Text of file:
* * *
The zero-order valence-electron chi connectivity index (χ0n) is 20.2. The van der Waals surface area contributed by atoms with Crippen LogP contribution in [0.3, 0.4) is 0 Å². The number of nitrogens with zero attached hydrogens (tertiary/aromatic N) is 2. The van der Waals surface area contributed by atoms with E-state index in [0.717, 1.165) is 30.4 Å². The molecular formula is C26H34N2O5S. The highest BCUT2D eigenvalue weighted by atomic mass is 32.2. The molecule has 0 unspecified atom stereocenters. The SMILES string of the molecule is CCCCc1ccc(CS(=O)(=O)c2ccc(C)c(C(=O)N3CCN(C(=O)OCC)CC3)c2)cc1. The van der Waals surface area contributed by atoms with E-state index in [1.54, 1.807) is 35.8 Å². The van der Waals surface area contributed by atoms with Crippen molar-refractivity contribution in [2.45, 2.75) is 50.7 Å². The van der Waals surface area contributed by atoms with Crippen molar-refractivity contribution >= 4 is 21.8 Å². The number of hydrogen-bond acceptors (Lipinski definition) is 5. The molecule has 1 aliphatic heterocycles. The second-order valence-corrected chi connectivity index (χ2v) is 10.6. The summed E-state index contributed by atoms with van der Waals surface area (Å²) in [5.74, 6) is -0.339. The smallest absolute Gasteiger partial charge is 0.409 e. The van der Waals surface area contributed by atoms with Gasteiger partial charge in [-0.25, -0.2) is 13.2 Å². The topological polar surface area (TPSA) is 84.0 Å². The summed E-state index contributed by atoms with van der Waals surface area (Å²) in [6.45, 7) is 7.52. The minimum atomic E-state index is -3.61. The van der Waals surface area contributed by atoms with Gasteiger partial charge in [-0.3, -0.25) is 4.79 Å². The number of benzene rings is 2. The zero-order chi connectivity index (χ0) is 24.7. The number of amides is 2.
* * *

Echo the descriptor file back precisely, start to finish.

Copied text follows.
The zero-order valence-electron chi connectivity index (χ0n) is 20.2. The van der Waals surface area contributed by atoms with Crippen LogP contribution in [0.3, 0.4) is 0 Å². The number of nitrogens with zero attached hydrogens (tertiary/aromatic N) is 2. The van der Waals surface area contributed by atoms with E-state index in [0.717, 1.165) is 30.4 Å². The molecular formula is C26H34N2O5S. The highest BCUT2D eigenvalue weighted by atomic mass is 32.2. The molecule has 0 unspecified atom stereocenters. The SMILES string of the molecule is CCCCc1ccc(CS(=O)(=O)c2ccc(C)c(C(=O)N3CCN(C(=O)OCC)CC3)c2)cc1. The van der Waals surface area contributed by atoms with E-state index in [1.54, 1.807) is 35.8 Å². The van der Waals surface area contributed by atoms with Crippen molar-refractivity contribution in [2.45, 2.75) is 50.7 Å². The van der Waals surface area contributed by atoms with Crippen molar-refractivity contribution >= 4 is 21.8 Å². The number of hydrogen-bond acceptors (Lipinski definition) is 5. The molecule has 1 aliphatic heterocycles. The second-order valence-corrected chi connectivity index (χ2v) is 10.6. The summed E-state index contributed by atoms with van der Waals surface area (Å²) in [5.74, 6) is -0.339. The smallest absolute Gasteiger partial charge is 0.409 e. The van der Waals surface area contributed by atoms with Gasteiger partial charge in [-0.25, -0.2) is 13.2 Å². The topological polar surface area (TPSA) is 84.0 Å². The summed E-state index contributed by atoms with van der Waals surface area (Å²) in [6.45, 7) is 7.52. The minimum atomic E-state index is -3.61. The van der Waals surface area contributed by atoms with Gasteiger partial charge in [-0.3, -0.25) is 4.79 Å². The number of benzene rings is 2. The zero-order chi connectivity index (χ0) is 24.7. The number of amides is 2.